Sitting shrunken in a chair, Harrison sighs. He leans back dangerously far, toying with gravity as he does. It doesn't even faze him. "I woke up very late. We were playing Mario Party last night and things got a little heated," he says. "Everyone was drinking and when you add in Mario Party…friendships were almost lost."
Harrison Robinson is Toronto's latest internet raised, musically-inclined offspring. Kick a Koopa Shell at his Question Block and you'll unlock an endearing enthusiasm for Nintendo, a flair for poignantly happy music, and perhaps a minor hangover. The bright and jaunty land of video games—particularly Kirby and Yoshi—is Harrison's muse. "They're all so positive all the time," says the 19-year-old. "I like happy stuff and trying to be happy. I would love if someone emailed me one day to tell me that my music made him or her feel a little better. That's my role as a musician."
Harrison boxes his happiness in sugary instrumentals and wraps it with a cartoon bow. His track "Down B, Up B" samples Yoshi's babbling squeal, "Adventure Timeless: Still Wet" brings Finn from Adventure Time to an R&B video dance party, and "Happy Boy" may as well be the song that plays while coasting on the Wii menu. Hence the title of his debut EP, Colors, a joint release with Last Gang Records and Jet Jam. The Americanized spelling of which seems a bit shady. Or in his words, "sus."
"Someone told me spelling it Colours is super, super Canadian and that I should go for the American version," he admits meekly. "I promise I won't slander Canada again."
Not that he has any reason to be ashamed; Toronto's typically reputable music scene was never a blip on his radar. "Toronto hasn't really had an influence on me. I didn't get into music seriously until recently. I listened to a lot of music on the side, but they were mostly indie bands. I wasn't even into going to shows." His complacent disinterest goes so far as festivals. Harrison is slated to perform at the inaugural edition of Bestival on Toronto Island alongside massive acts like Jamie XX, Florence and the Machine, and Caribou. Not that festivals ring any bells for him, either.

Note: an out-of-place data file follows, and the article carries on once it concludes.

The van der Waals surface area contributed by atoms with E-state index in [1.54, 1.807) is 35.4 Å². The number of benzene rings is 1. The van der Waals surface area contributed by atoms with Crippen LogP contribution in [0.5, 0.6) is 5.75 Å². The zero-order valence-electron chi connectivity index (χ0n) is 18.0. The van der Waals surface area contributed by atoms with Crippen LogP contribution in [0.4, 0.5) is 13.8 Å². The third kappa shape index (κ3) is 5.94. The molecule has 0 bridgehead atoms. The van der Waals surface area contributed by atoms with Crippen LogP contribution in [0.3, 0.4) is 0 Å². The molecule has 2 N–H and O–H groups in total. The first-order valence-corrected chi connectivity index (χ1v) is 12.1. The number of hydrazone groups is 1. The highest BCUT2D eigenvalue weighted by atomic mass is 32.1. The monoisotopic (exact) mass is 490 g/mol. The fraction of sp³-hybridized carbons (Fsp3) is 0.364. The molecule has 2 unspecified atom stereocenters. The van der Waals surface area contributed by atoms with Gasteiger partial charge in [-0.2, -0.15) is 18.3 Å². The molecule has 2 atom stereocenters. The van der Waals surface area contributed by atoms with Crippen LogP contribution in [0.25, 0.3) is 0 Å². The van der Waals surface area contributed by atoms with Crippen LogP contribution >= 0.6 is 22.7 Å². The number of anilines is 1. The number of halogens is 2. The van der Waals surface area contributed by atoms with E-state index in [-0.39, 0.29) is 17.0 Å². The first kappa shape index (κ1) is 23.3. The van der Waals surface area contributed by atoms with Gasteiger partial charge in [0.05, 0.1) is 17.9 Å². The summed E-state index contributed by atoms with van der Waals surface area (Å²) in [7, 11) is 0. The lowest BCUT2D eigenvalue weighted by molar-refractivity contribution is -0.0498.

"I've never been to a festival, ever. Not a single one. Some of my friends went to that Osheaga one in Montreal, but I didn't go. I didn't understand what was going on with festivals. I figured it was people sitting in a park listening to music. Kind of like a club, but outside?" he asks genuinely.
Before every victory lap there is a set of water wings—and learning how to swim without them. He recently detached from his formerly anonymous side-project Missing Hito—a similar sounding moniker dedicated to a lovelorn time in his life. And he has since recovered from a serious bout of stage fright. "I was playing at this tiny tea shop and this girl showed up with some other guy and I was so shook," says Harrison, shaking his head. "They had left before I even played, but I remember being all sweaty. Even though there were maybe 15 people in the audience, I couldn't breathe."
His sensitivity is unabashed, leaving him slightly vulnerable to the cruelties that exist outside of Kirby's Dream Land and actually IRL. After a few more shows, a 1-UP, and the help of Last Gang Records, Harrison unlocked his confidence. "I realized that people don't care as much as I think they do. You just have to enjoy making music, but I was caring so much about what people thought. Even if someone is judging me, I probably don't like them anyway."
All in all, he seems to have adjusted. With the help of his friend and frequent collaborator Maddee, Harrison has the Colors EP perched happily away from "Sus-Cloud" and a full-length album in the wings. He admits that the new album will veer from the happy route synonymous with Harrison and will embark on a more somber one. "I'm making this album for myself, which is why I like it so much. I've realized how much I care about it. It's so much deeper and inspired."
There's plenty of time to "be happy, and in love, and all that cheesy stuff." Until then, he'll stick with his bromance with Deebs and Ryan Hemsworth, fellow Toronto dwellers/producers. "There's this thing where we call each other 'Dad' or 'Sugardad.' Like 'Take care of me Dad, take care of me Ryan. Deebs, I need your help Dad,'" he laughs. "I'm going to try to make them start a Blink-182 inspired rock band one day. But until then, we'll probably stick to bowling."
Rachael was always more of a Zelda fan and is on Twitter.